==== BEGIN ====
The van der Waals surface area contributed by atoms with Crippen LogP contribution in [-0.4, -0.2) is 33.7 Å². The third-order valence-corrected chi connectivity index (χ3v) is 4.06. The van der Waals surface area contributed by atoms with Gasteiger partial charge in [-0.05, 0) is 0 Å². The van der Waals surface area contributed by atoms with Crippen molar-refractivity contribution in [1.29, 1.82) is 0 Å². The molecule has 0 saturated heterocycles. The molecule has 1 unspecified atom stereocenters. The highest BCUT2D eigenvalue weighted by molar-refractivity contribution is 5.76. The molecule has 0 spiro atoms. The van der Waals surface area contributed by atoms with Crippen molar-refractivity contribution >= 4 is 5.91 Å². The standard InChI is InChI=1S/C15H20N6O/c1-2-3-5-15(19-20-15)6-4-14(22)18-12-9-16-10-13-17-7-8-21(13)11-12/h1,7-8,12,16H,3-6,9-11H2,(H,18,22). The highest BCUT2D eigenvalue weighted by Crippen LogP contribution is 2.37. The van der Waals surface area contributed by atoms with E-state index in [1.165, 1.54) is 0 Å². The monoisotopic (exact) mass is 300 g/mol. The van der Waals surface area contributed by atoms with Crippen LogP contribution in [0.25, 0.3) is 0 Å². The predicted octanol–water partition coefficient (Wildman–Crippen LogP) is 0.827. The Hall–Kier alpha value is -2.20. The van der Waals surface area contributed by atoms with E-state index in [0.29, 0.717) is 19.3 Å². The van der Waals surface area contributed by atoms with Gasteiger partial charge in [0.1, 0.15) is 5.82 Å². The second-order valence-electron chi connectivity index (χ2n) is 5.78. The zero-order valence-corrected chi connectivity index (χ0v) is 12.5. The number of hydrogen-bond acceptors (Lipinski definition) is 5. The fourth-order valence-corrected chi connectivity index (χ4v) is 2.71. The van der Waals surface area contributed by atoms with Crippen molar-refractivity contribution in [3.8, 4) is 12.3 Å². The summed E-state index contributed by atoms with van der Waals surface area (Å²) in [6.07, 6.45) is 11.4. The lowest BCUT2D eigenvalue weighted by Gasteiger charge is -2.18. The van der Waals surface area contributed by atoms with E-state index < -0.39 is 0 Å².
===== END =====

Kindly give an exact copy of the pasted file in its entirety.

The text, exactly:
The van der Waals surface area contributed by atoms with Crippen LogP contribution in [-0.4, -0.2) is 33.7 Å². The third-order valence-corrected chi connectivity index (χ3v) is 4.06. The van der Waals surface area contributed by atoms with Gasteiger partial charge in [-0.05, 0) is 0 Å². The van der Waals surface area contributed by atoms with Crippen molar-refractivity contribution in [1.29, 1.82) is 0 Å². The molecule has 0 saturated heterocycles. The molecule has 1 unspecified atom stereocenters. The highest BCUT2D eigenvalue weighted by molar-refractivity contribution is 5.76. The molecule has 0 spiro atoms. The van der Waals surface area contributed by atoms with Crippen molar-refractivity contribution >= 4 is 5.91 Å². The standard InChI is InChI=1S/C15H20N6O/c1-2-3-5-15(19-20-15)6-4-14(22)18-12-9-16-10-13-17-7-8-21(13)11-12/h1,7-8,12,16H,3-6,9-11H2,(H,18,22). The highest BCUT2D eigenvalue weighted by Crippen LogP contribution is 2.37. The van der Waals surface area contributed by atoms with E-state index in [1.165, 1.54) is 0 Å². The monoisotopic (exact) mass is 300 g/mol. The van der Waals surface area contributed by atoms with Crippen LogP contribution in [0.25, 0.3) is 0 Å². The predicted octanol–water partition coefficient (Wildman–Crippen LogP) is 0.827. The Hall–Kier alpha value is -2.20. The van der Waals surface area contributed by atoms with E-state index in [0.29, 0.717) is 19.3 Å². The van der Waals surface area contributed by atoms with Gasteiger partial charge in [0.1, 0.15) is 5.82 Å². The second-order valence-electron chi connectivity index (χ2n) is 5.78. The zero-order valence-corrected chi connectivity index (χ0v) is 12.5. The number of hydrogen-bond acceptors (Lipinski definition) is 5. The fourth-order valence-corrected chi connectivity index (χ4v) is 2.71. The van der Waals surface area contributed by atoms with Crippen molar-refractivity contribution in [3.8, 4) is 12.3 Å². The summed E-state index contributed by atoms with van der Waals surface area (Å²) in [6.07, 6.45) is 11.4. The lowest BCUT2D eigenvalue weighted by Gasteiger charge is -2.18. The van der Waals surface area contributed by atoms with E-state index < -0.39 is 0 Å².